Here is a quarter-by-quarter look at the Buffalo Bills' loss to the Pittsburgh Steelers on Sunday.
Hot start then cold: Isaiah McKenzie had an electric start to the game, with a 75-yard return on the opening kick. He put the Bills at the 24-yard line to start, but they were unable to get a first down. McKenzie later briefly went to the locker room for a shoulder injury, but returned.
Lineup note: Running back Zack Moss was inactive Sunday, which coach Sean McDermott said was “just numbers.” The Bills went with Devin Singletary, Matt Breida and Taiwan Jones, along with fullback Reggie Gilliam.
Second guess: Needing just one yard on third down, the Bills opted for a flea-flicker that resulted in an incomplete pass from quarterback Josh Allen to wide receiver Stefon Diggs.
Start of a trend: Holding was an issue for the Bills offensive line Sunday, and it started early. The Bills were flagged for holding three times on their second drive of the day, though one of those was declined.
Money well spent: On third-and-13, Steelers pass rusher T.J. Watt strip sacked Allen, with Cameron Heyward recovering it and putting the Steelers on their 45-yard line. Watt became the highest paid defender in the NFL this week, and finished the game with two sacks.
Here’s the big-picture analysis of the Bills’ season-opening, 23-16 loss to the Steelers.
Penalty declined: The Bills’ longest play of the day actually came against 12 defenders. Allen’s pass deep middle to receiver Gabe Davis was good for 37 yards, and came as the Steelers had too many men on the field. That didn’t slow Davis, and naturally, the penalty was declined, as the Bills moved into Pittsburgh territory.
A strong stretch: Shortly after the 37-yard pickup, Davis scored Buffalo’s lone touchdown of the day. On third-and-3, Allen found him for the touchdown to cap a 91-yard drive. Those were the only two catches of the day for Davis, who was targeted five times.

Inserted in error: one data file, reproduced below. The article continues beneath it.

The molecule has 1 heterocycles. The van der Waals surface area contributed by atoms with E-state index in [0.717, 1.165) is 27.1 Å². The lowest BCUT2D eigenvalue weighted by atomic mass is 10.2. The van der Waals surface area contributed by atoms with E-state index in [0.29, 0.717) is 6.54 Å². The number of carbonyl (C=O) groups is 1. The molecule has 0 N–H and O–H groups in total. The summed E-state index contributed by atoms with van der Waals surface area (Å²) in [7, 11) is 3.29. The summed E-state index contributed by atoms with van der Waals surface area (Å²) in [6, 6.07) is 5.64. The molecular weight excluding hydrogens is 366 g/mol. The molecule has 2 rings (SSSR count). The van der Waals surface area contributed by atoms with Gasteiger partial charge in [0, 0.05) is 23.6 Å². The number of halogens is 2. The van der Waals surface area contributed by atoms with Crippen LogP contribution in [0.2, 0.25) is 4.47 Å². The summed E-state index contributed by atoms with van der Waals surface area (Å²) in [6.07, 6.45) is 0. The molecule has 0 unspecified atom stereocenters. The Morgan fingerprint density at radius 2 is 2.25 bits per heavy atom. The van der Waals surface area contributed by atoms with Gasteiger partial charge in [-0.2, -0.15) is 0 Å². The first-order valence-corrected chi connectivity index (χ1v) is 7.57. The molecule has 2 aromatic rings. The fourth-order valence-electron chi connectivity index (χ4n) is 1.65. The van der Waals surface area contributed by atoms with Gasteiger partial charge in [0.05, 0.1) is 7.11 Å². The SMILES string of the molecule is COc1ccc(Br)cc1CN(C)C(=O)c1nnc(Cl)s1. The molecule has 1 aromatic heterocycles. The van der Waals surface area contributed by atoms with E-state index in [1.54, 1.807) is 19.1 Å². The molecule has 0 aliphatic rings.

Grading the Buffalo Bills after their 23-16 loss to the Pittsburgh Steelers on Sunday at Highmark Stadium:
Difference maker: The Steelers were 0-for-3 on third down in the quarter. With their drives sputtering out, they only had the ball for 5:24 over that stretch. A 10-yard sack by safety Jordan Poyer helped keep one drive short, as Pittsburgh got just one first down in the second quarter.
End the shutout: The Steelers were shut out in the first half, entering the locker room down 10-0 after two quarters. But they scored on their opening drive of the second half, a 24-yard field goal from Chris Boswell finally getting them on the board.
Canceled out: Bills cornerback Tre'Davious White intercepted Roethlisberger early in the third quarter. However, it was negated by the fact that White was also called for holding on the play.
Allen was off target basically all afternoon, as the Bills’ high-powered offense from a year ago never showed up in a 23-16 loss to the Pittsburgh Steelers.
Missed opportunity: Allen missed wide receiver Emmanuel Sanders twice deep on Sunday, the second time coming on the Bills’ first drive of the second half. On that drive, Allen was 3-of-8, including on incompletion on fourth-and-8.
Offense slowing: The Bills offense didn’t score in the third quarter, as the Steelers instead began a streak of 20-unanswered points. Their longest play of the quarter was a 12-yard catch by Cole Beasley, who finished with 60 yards and eight catches on 13 targets. Toward the end of the quarter, Allen’s pass to Beasley was batted at the line.
Zebra report: The Steelers’ first touchdown of the game came on a drive extended by a defensive pass interference call. On third-and-7, Roethlisberger was incomplete looking for Claypool. However, Bills cornerback Levi Wallace was flagged for DPI, a 26-yard penalty that moved the Steelers to the Buffalo 23. Pittsburgh capitalized two plays later.
The game's result had more to do with the Bills’ shortcomings on offense and questionable play-calling than anything Pittsburgh did.
A second second guess: The Bills also had an eyebrow-raising play call early in the fourth quarter. On fourth-and-1, they ended up losing seven yards on a pitch to Matt Breida, giving the Steelers the ball on their own 48.
Key play: On the Bills’ next drive after the turnover on downs, they went three-and-out. Things spiraled from there, as Matt Haack’s punt was blocked by Miles Killebrew, and Ulysees Gilbert returned it for a touchdown, putting the Steelers up 20-10.
Run game going: Singletary’s longest run of the day came in the fourth quarter, a 25-yard run to the Pittsburgh 10. He finished the day with 72 yards on 11 carries, 49 of them on four carries in five plays on that drive.